- Make room. If you want a private gym, invite a trainer to your house. But otherwise, don’t leave your stuff strewn about, particularly if you’re at the gym or the studio or wherever you work out at high traffic times, like post-work or weekend afternoons. Moreover, don’t you dare give me a nasty look when I ask you to move your yoga mat six inches to the right so I can have my own space.
- Clean up. Have you ever gotten on an elliptical and found it to be wet with sweat? If you have, you know just how disgusting that is. Yes, it’s a gym and I’m going to sweat myself, but I’d prefer to have a clean machine to start with for sanitation purposes. Every gym I’ve ever been to has a spray bottle with paper towels for you to give a quick wipe down, so be a pal and use what they’re offering.
- Put your toys away. When I go to yoga, I always grab a block and a blanket that they offer. If I go to the gym, a lot of the times they’ll have a towel for me to use while I’m there. No matter what, I put away the stuff I borrowed. Do we need a Kindergarten lesson refresher?
- Why are you there again? I remember my days at GW watching rows of runners who looked flawless in their tight fitting clothes (of both genders) and makeup (that one is mostly at the ladies, sorry). Are you taking up my machine because you want people to notice you?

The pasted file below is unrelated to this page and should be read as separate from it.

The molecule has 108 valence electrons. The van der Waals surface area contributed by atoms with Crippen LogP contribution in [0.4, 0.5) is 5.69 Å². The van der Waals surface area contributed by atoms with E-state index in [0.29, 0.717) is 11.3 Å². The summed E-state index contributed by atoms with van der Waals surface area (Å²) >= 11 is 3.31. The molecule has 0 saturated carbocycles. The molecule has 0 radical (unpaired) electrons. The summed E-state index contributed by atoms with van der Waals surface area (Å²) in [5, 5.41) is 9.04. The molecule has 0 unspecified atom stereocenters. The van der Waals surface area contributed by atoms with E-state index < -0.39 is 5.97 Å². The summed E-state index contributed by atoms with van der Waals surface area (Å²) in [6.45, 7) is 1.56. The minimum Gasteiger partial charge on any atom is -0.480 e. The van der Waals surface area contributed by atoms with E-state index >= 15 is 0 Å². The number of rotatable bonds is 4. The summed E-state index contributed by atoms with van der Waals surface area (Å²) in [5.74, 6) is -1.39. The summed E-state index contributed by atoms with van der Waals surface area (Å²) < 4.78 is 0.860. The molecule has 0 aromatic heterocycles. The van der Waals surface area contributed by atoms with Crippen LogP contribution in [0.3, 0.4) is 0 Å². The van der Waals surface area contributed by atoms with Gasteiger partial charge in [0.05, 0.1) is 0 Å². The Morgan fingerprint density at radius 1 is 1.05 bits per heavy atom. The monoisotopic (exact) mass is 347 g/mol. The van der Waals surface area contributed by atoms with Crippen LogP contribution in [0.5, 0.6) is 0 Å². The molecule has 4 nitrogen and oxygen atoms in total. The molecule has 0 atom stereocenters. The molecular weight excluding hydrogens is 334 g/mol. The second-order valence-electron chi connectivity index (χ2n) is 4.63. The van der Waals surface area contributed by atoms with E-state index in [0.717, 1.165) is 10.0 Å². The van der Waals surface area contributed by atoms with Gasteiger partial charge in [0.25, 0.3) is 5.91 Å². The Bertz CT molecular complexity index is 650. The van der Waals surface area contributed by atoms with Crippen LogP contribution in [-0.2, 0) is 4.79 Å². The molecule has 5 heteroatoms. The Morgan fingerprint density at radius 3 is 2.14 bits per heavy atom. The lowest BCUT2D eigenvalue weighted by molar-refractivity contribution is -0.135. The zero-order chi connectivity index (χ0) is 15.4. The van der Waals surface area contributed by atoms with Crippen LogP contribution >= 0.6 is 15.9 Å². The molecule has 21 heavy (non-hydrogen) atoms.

Anyone else have any horror stories when it comes to your workout routine?
On a recent chilly Saturday morning, I found myself in an unusually awkward position. Somehow I’d managed to drag myself out of my lovely, warm bed and get over to one of Kim Weeks’ classes at Boundless Yoga, and I happened to be the most inflexible and inexperienced student in the studio that day. Bent over with one leg straight up and thighs trembling, all I could think was, “I’m not cut out for this. Everyone is looking at me. I should just get out of here.”
“Does this feel scary?” Weeks suddenly said, and for a moment I thought she was talking directly to me. “Honor that. Go into child’s pose if you need to.”
At least a third of the students dropped to their mats, me included. It was the first time since I began practicing yoga that I truly felt unashamed to be “that person” — you know what I’m talking about, the one who, along with the 75-year-old and guy with a back injury, just can’t do it, which is infuriating since I can do just about anything else I set my mind to.
As a former Wall Street executive, Weeks understands the stubborn mentality of the DC professional and is passionate about teaching people to listen to their bodies. After 10 years of running Boundless Yoga (and having two children in the process), she’s more than a professional yoga instructor – she’s a professional DC small business owner.
Borderstan: Why did you decide to open up a yoga studio?
Weeks: I was a recovering corporate executive — on Wall Street for most of my 20s and traveling a lot. I found that yoga was a portable practice I could do anywhere. I moved to DC to expand my horizons, and I was burned out from having this ungrounded lifestyle. DC is full of people who are stressed out, so I decided to open a studio and try it for a year. Ten years later, here we are.
Borderstan: What’s your philosophy on yoga?
Weeks: My philosophy on yoga comes from Shavasana (corpse pose). When I began yoga, I was a girl in my 20s doing marathon training, and I couldn’t believe we were given permission to lie there. It was a profound moment in time where I felt like everything could be okay. Relaxation should be an inalienable right. Yoga is not about perfecting the pose — there’s no such thing as a perfect pose. It’s about experiencing your own definition of yoga. Flexibility is a subjective term. I would love for people to let go of any preconceived notion of what yoga is.